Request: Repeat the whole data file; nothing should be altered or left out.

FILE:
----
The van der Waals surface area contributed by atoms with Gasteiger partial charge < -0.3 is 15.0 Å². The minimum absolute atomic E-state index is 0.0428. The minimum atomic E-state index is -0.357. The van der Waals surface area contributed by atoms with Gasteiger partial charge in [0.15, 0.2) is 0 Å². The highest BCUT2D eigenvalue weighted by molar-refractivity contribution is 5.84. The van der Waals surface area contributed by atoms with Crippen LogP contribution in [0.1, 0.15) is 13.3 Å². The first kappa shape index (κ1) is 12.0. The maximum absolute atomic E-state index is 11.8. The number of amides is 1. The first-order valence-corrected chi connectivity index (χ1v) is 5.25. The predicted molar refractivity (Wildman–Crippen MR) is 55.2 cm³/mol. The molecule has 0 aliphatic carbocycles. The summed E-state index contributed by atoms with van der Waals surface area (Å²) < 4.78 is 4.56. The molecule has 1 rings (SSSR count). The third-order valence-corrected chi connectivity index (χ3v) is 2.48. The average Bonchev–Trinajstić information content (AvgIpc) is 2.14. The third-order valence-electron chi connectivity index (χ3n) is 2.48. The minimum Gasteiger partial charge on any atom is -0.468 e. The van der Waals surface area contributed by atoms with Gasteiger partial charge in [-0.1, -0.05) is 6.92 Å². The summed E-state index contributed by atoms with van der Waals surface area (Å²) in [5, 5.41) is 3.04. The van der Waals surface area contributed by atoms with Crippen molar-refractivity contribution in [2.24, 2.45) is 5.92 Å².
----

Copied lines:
The van der Waals surface area contributed by atoms with Gasteiger partial charge < -0.3 is 15.0 Å². The minimum absolute atomic E-state index is 0.0428. The minimum atomic E-state index is -0.357. The van der Waals surface area contributed by atoms with Gasteiger partial charge in [0.15, 0.2) is 0 Å². The highest BCUT2D eigenvalue weighted by molar-refractivity contribution is 5.84. The van der Waals surface area contributed by atoms with Crippen LogP contribution in [0.1, 0.15) is 13.3 Å². The first kappa shape index (κ1) is 12.0. The maximum absolute atomic E-state index is 11.8. The number of amides is 1. The first-order valence-corrected chi connectivity index (χ1v) is 5.25. The predicted molar refractivity (Wildman–Crippen MR) is 55.2 cm³/mol. The molecule has 0 aliphatic carbocycles. The summed E-state index contributed by atoms with van der Waals surface area (Å²) < 4.78 is 4.56. The molecule has 1 rings (SSSR count). The third-order valence-corrected chi connectivity index (χ3v) is 2.48. The average Bonchev–Trinajstić information content (AvgIpc) is 2.14. The third-order valence-electron chi connectivity index (χ3n) is 2.48. The minimum Gasteiger partial charge on any atom is -0.468 e. The van der Waals surface area contributed by atoms with Gasteiger partial charge in [-0.1, -0.05) is 6.92 Å². The summed E-state index contributed by atoms with van der Waals surface area (Å²) in [5, 5.41) is 3.04. The van der Waals surface area contributed by atoms with Crippen molar-refractivity contribution in [2.24, 2.45) is 5.92 Å².